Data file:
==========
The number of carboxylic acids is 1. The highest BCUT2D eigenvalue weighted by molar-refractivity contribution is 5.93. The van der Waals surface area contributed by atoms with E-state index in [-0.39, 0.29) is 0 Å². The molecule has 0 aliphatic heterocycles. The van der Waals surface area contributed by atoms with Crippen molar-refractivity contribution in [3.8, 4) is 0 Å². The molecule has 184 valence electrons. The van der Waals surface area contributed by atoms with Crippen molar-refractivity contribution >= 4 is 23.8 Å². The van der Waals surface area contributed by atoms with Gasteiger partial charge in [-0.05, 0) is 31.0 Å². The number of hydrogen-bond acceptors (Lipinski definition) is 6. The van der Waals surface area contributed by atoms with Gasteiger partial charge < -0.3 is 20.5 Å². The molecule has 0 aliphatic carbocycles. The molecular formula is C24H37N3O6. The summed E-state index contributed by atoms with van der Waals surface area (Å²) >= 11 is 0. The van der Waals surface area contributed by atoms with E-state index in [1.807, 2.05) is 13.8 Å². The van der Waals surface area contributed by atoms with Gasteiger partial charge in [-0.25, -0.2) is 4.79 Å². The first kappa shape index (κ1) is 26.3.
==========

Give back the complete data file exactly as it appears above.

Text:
The number of carboxylic acids is 1. The highest BCUT2D eigenvalue weighted by molar-refractivity contribution is 5.93. The van der Waals surface area contributed by atoms with E-state index in [-0.39, 0.29) is 0 Å². The molecule has 0 aliphatic heterocycles. The van der Waals surface area contributed by atoms with Crippen molar-refractivity contribution in [3.8, 4) is 0 Å². The molecule has 184 valence electrons. The van der Waals surface area contributed by atoms with Crippen molar-refractivity contribution >= 4 is 23.8 Å². The van der Waals surface area contributed by atoms with Gasteiger partial charge in [-0.05, 0) is 31.0 Å². The number of hydrogen-bond acceptors (Lipinski definition) is 6. The van der Waals surface area contributed by atoms with Gasteiger partial charge < -0.3 is 20.5 Å². The molecule has 0 aliphatic carbocycles. The molecular formula is C24H37N3O6. The summed E-state index contributed by atoms with van der Waals surface area (Å²) >= 11 is 0. The van der Waals surface area contributed by atoms with E-state index in [1.807, 2.05) is 13.8 Å². The van der Waals surface area contributed by atoms with Gasteiger partial charge in [-0.25, -0.2) is 4.79 Å². The first kappa shape index (κ1) is 26.3.